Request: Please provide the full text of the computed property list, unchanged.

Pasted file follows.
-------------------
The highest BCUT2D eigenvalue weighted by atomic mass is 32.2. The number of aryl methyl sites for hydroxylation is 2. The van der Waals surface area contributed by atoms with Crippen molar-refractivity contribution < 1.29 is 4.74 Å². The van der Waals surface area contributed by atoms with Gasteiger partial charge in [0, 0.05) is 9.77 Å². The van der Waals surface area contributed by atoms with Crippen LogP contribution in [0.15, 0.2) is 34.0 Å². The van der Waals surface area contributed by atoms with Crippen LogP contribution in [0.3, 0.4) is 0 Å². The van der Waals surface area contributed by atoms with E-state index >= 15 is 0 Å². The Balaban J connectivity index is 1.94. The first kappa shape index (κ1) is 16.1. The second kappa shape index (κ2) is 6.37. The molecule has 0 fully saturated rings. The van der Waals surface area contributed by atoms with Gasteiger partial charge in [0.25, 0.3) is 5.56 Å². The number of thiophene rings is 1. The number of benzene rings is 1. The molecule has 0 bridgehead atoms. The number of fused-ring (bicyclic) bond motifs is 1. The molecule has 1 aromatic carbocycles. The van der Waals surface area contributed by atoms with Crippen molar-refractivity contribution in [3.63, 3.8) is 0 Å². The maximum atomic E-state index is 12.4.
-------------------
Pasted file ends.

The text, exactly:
The highest BCUT2D eigenvalue weighted by atomic mass is 32.2. The number of aryl methyl sites for hydroxylation is 2. The van der Waals surface area contributed by atoms with Crippen molar-refractivity contribution < 1.29 is 4.74 Å². The van der Waals surface area contributed by atoms with Gasteiger partial charge in [0, 0.05) is 9.77 Å². The van der Waals surface area contributed by atoms with Crippen LogP contribution in [0.15, 0.2) is 34.0 Å². The van der Waals surface area contributed by atoms with Crippen LogP contribution in [0.3, 0.4) is 0 Å². The van der Waals surface area contributed by atoms with E-state index >= 15 is 0 Å². The Balaban J connectivity index is 1.94. The first kappa shape index (κ1) is 16.1. The second kappa shape index (κ2) is 6.37. The molecule has 0 fully saturated rings. The van der Waals surface area contributed by atoms with Gasteiger partial charge in [0.25, 0.3) is 5.56 Å². The number of thiophene rings is 1. The number of benzene rings is 1. The molecule has 0 bridgehead atoms. The number of fused-ring (bicyclic) bond motifs is 1. The molecule has 1 aromatic carbocycles. The van der Waals surface area contributed by atoms with Crippen molar-refractivity contribution in [3.63, 3.8) is 0 Å². The maximum atomic E-state index is 12.4.